Ottawa County Township moves toward restricting short-term rentals
Park Township discusses banning unlicensed short-term rentals of homes, limiting number of rentals
A long-dormant ban on short-term rentals in Ottawa County’s Park Township may soon be replaced with a new ordinance that features a lottery for a limited number of licenses.
Michigan Capitol Confidential previously reported that the township enacted an ordinance Feb. 7, 1974, to ban the practice of short-term renting of residential homes. The local law has not been enforced in almost 50 years, however. The township planning commission has been discussing a new ordinance in recent months, which would need the approval of township trustees.
The new draft ordinance, advocates say, will strike a balance between full-time residents who do not like the practice and residents who use it for additional income.
If the ordinance were enacted as currently written, people who wish to rent their property would need a license, with a limited number of licenses available. Owners who rent without one could be charged with a municipal civil infraction, punishable by penalties and fines. The township would choose who gets a license through a lottery system, and those who rent their property now would not be grandfathered into the system.
Mike Leong, who bought a property intending to live in it part-time and rent it out on a short-term basis, is concerned the ordinance would impose a hardship on him.
“If my rental is banned, it radically threatens my family financially,” he told Michigan Capitol Confidential. “We bought in this township specifically since it was readily known to allow short-term rentals, and we bought and furnished it with the majority of our life savings, which is now under threat.”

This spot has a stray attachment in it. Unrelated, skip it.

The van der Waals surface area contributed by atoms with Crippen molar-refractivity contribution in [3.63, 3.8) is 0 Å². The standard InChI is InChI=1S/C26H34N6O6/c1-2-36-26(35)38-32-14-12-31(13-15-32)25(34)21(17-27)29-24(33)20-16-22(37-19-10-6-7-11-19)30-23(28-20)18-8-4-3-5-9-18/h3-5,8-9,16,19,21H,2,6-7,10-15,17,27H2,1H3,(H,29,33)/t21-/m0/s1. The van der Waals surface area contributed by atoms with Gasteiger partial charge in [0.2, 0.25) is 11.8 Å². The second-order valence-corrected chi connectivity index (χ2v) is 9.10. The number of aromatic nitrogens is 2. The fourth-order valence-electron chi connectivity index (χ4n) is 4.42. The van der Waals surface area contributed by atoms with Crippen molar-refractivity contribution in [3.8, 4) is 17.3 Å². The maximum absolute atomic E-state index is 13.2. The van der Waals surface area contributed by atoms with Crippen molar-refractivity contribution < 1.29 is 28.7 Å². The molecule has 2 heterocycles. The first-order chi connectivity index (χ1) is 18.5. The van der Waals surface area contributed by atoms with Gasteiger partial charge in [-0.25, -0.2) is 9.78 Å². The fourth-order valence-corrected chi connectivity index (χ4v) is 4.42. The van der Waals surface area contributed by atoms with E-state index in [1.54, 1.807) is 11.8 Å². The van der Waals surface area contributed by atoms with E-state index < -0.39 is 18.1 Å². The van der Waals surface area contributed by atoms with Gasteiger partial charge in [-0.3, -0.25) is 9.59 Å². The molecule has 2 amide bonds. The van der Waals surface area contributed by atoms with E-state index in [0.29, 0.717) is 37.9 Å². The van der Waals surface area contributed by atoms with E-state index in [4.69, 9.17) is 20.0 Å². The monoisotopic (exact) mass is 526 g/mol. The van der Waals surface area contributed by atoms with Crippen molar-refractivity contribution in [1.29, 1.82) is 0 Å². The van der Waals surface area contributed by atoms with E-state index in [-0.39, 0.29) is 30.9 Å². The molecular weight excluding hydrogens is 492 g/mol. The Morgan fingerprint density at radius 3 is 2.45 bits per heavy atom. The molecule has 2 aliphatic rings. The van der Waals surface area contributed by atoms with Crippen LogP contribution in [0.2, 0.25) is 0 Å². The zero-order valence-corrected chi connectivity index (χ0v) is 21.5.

Leong, who has a family of six, said his real estate agent told him that the practice was allowed in the township, and he bought the house for that reason. He does not live in the area, and his family plans to use the property to visit family, paying for it through short-term rentals.
There are currently over 365 short-term rentals operating in Park Township, according to Leong. He says even if his family wins the license lottery, the regulations of the proposed ordinance would reduce his expected income and increase his expenses.
Howard Fink, Park Township manager, and Jim Gerard, township supervisor, did not respond to a request for comment.
The township planning commission proposes allowing 352 licenses — 126 business licenses and 126 limited rental licenses — each with its set of regulations. Among the rules is a requirement that renters stay a minimum of six days. The draft ordinance calls for restrictions on how many adults can sleep in a room and calls for one parking space for every bedroom in the house. Property owners would need to post the name and phone number of a local agent on a first-floor window, so it would be visible to the public. The agent would have to be available 24 hours a day.
According to Sept. 2 meeting minutes, members of the the planning commission have discussed how large fines should be, whether licenses can be transferred, and whether a rental property would have to be served by a landline.
House Bill 4722, introduced in the Michigan Legislature by Rep. Sarah Lightner, R-Springport, would prohibit local governments from banning short-term rentals. It allows for local regulations on advertising, traffic, noise, nuisances, dwelling capacity, inspections, fees and taxes. It was passed in the House Oct. 27, according to Michiganvotes.org.
The bill is not scheduled for a vote in the state Senate. Gov. Gretchen Whitmer did not respond to a request for comment. Sen. Mike Shirkey, majority floor leader for the Michigan Senate, did not respond to a request for comment.
Michigan Capitol Confidential is the news source produced by the Mackinac Center for Public Policy. Michigan Capitol Confidential reports with a free-market news perspective.